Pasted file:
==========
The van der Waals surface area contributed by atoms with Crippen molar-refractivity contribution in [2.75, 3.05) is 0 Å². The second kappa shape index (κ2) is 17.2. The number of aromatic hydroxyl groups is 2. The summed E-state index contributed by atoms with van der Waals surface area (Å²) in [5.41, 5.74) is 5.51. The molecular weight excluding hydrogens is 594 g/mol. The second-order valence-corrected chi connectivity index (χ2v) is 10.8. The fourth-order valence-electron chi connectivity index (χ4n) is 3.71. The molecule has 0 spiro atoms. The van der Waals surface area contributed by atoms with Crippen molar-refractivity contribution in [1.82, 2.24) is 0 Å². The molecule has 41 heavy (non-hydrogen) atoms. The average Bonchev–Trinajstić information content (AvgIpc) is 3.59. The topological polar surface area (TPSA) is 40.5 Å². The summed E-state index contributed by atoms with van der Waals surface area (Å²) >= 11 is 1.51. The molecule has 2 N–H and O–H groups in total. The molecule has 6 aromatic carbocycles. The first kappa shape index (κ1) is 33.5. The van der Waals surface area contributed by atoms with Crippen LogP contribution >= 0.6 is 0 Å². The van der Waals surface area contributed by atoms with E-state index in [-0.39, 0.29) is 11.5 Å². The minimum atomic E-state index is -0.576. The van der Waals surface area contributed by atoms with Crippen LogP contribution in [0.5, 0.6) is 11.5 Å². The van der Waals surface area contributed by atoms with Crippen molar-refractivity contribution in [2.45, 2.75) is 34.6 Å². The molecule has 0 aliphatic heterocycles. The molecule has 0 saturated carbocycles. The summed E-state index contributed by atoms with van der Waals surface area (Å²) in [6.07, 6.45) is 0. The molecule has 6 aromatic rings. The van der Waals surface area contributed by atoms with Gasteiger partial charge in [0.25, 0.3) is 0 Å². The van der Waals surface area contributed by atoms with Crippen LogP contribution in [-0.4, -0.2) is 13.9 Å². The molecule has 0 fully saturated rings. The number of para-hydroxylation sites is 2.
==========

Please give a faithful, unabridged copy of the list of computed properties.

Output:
The van der Waals surface area contributed by atoms with Crippen molar-refractivity contribution in [2.75, 3.05) is 0 Å². The second kappa shape index (κ2) is 17.2. The number of aromatic hydroxyl groups is 2. The summed E-state index contributed by atoms with van der Waals surface area (Å²) in [5.41, 5.74) is 5.51. The molecular weight excluding hydrogens is 594 g/mol. The second-order valence-corrected chi connectivity index (χ2v) is 10.8. The fourth-order valence-electron chi connectivity index (χ4n) is 3.71. The molecule has 0 spiro atoms. The van der Waals surface area contributed by atoms with Crippen molar-refractivity contribution in [1.82, 2.24) is 0 Å². The molecule has 41 heavy (non-hydrogen) atoms. The average Bonchev–Trinajstić information content (AvgIpc) is 3.59. The topological polar surface area (TPSA) is 40.5 Å². The summed E-state index contributed by atoms with van der Waals surface area (Å²) >= 11 is 1.51. The molecule has 2 N–H and O–H groups in total. The molecule has 6 aromatic carbocycles. The first kappa shape index (κ1) is 33.5. The van der Waals surface area contributed by atoms with Crippen LogP contribution >= 0.6 is 0 Å². The van der Waals surface area contributed by atoms with E-state index in [-0.39, 0.29) is 11.5 Å². The minimum atomic E-state index is -0.576. The van der Waals surface area contributed by atoms with Crippen LogP contribution in [0.5, 0.6) is 11.5 Å². The van der Waals surface area contributed by atoms with Crippen molar-refractivity contribution in [2.45, 2.75) is 34.6 Å². The molecule has 0 aliphatic heterocycles. The molecule has 0 saturated carbocycles. The summed E-state index contributed by atoms with van der Waals surface area (Å²) in [6.07, 6.45) is 0. The molecule has 6 aromatic rings. The van der Waals surface area contributed by atoms with Gasteiger partial charge in [0.25, 0.3) is 0 Å². The van der Waals surface area contributed by atoms with Crippen LogP contribution in [-0.4, -0.2) is 13.9 Å². The molecule has 0 fully saturated rings. The number of para-hydroxylation sites is 2.